Next Great Neighborhoods: Leeds
THE VICTORIA QUARTER AND THE CALLS
Until recently, Leeds, in West Yorkshire, was a depressing relic of industrial Britain, a decaying cloth-manufacturing town with little future. But when the designer department store Harvey Nichols opened its first shop outside London there in 1996, it proved that the store's ad campaign—"Leeds, not follows"—was on the mark.
Leeds was desperate for a designer fix, and with Harvey Nicks at the helm, top London companies, from Vivienne Westwood to Savile Row tailors Gieves & Hawkes, installed boutiques in the beautifully restored glass-domed arcades of the Victoria Quarter. Nearby, the old Corn Exchange filled up with independent boutiques frequented by students and couture devotées, while the red-brick warehouses of the Calls area saw a surge of sleek bars, clubs, restaurants, and loft apartments along the river Aire.
To be sure, these newly hip areas are just blocks away from the land of lager louts and pure cheese. But Leeds has the kinetic feel of a boomtown, with new bars and restaurants opening every week. (The tritest phrase in Leeds is quickly becoming, "It's the only one outside London.") Like the young revelers from neighboring towns who descend upon the city on Saturday nights, those who remember the bad old days are making the most of it while it lasts.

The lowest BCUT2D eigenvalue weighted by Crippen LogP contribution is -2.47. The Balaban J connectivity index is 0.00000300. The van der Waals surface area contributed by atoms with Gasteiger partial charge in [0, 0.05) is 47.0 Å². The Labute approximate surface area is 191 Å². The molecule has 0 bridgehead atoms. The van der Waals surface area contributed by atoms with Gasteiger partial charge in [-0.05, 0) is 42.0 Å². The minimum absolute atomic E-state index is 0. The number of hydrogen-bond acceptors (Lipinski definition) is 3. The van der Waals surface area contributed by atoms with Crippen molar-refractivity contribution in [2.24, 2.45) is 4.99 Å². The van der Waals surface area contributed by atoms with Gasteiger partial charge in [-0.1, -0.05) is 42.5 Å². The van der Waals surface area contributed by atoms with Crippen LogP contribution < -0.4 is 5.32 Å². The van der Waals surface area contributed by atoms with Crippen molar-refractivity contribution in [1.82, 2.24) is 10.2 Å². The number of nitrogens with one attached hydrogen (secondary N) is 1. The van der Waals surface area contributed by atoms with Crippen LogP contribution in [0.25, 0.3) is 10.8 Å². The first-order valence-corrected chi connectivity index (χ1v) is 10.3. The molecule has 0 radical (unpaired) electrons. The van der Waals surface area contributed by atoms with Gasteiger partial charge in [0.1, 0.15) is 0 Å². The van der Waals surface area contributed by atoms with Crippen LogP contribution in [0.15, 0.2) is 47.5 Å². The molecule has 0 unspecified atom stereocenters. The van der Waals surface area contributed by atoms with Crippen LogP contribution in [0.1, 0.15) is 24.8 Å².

RESTAURANTS Shogun Teppan-Yaki Granary Wharf (under the railway arches, just off the Calls); 44-113/245-1856; dinner for two $120. It's worth having to wear a bib to watch chefs cook meat, fish, and vegetables on giant hot plates as trains thunder across the trestle bridge overhead. The river Aire crashing through the railway arches in front of the entranceway (unlit and scary at night) is also dramatic. Café Vitae Granary Wharf; 44-113/243-7900; dinner for two $30. Here's a new one: a job-placement center—turned—café with computer terminals, black leather chairs, beech-wood floors, advice from career consultant Gena Wilkinson, and great coffee. Worth checking out even if you're happy with your line of work. Teatro Leeds Club & Restaurant The Quays, Concordia St.; 44-113/243-6699; dinner for two $110. Ex—Leeds United soccer star Lee Chapman and his wife, actress Leslie Ash, own this Conranesque waterside restaurant, serving minimalist Mediterranean food to hipsters and suits. Upstairs is a members-only bar and club, popular with Leeds's ladies who lunch. Harvey Nichols Fourth Floor Café & Bar 107—111 Briggate; 44-113/204-8000; lunch for two $45. Take those designer shopping bags and join Yorkshire's swanky set for a modern British/Pan-Asian lunch at the store's restaurant, with views over Leeds's brick buildings and slate rooftops.